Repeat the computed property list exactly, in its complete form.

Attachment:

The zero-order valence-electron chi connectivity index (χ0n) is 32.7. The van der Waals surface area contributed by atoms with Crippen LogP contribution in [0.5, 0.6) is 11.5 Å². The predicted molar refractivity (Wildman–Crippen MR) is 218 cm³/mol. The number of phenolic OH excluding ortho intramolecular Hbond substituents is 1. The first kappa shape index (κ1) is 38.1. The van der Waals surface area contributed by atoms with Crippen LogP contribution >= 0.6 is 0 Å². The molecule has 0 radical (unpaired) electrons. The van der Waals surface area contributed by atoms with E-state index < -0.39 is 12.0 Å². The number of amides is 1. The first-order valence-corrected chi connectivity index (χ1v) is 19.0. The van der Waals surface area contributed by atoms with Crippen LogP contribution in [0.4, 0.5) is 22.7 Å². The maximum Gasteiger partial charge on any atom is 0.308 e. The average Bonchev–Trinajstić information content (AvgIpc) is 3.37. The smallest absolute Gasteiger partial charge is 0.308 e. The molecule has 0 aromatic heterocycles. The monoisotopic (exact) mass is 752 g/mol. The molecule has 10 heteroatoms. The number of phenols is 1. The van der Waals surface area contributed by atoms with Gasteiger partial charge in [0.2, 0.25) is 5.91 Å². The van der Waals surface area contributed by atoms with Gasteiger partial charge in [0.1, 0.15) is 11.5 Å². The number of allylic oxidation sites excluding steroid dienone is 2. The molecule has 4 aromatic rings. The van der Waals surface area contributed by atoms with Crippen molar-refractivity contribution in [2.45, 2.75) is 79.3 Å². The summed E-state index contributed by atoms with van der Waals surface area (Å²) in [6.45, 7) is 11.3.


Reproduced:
The zero-order valence-electron chi connectivity index (χ0n) is 32.7. The van der Waals surface area contributed by atoms with Crippen LogP contribution in [0.5, 0.6) is 11.5 Å². The predicted molar refractivity (Wildman–Crippen MR) is 218 cm³/mol. The number of phenolic OH excluding ortho intramolecular Hbond substituents is 1. The first kappa shape index (κ1) is 38.1. The van der Waals surface area contributed by atoms with Crippen LogP contribution >= 0.6 is 0 Å². The molecule has 0 radical (unpaired) electrons. The van der Waals surface area contributed by atoms with E-state index < -0.39 is 12.0 Å². The number of amides is 1. The first-order valence-corrected chi connectivity index (χ1v) is 19.0. The van der Waals surface area contributed by atoms with Crippen LogP contribution in [0.4, 0.5) is 22.7 Å². The maximum Gasteiger partial charge on any atom is 0.308 e. The average Bonchev–Trinajstić information content (AvgIpc) is 3.37. The smallest absolute Gasteiger partial charge is 0.308 e. The molecule has 0 aromatic heterocycles. The monoisotopic (exact) mass is 752 g/mol. The molecule has 10 heteroatoms. The number of phenols is 1. The van der Waals surface area contributed by atoms with Gasteiger partial charge in [0.2, 0.25) is 5.91 Å². The van der Waals surface area contributed by atoms with Gasteiger partial charge in [0.1, 0.15) is 11.5 Å². The number of allylic oxidation sites excluding steroid dienone is 2. The molecule has 4 aromatic rings. The van der Waals surface area contributed by atoms with Crippen molar-refractivity contribution in [2.45, 2.75) is 79.3 Å². The summed E-state index contributed by atoms with van der Waals surface area (Å²) in [6.45, 7) is 11.3.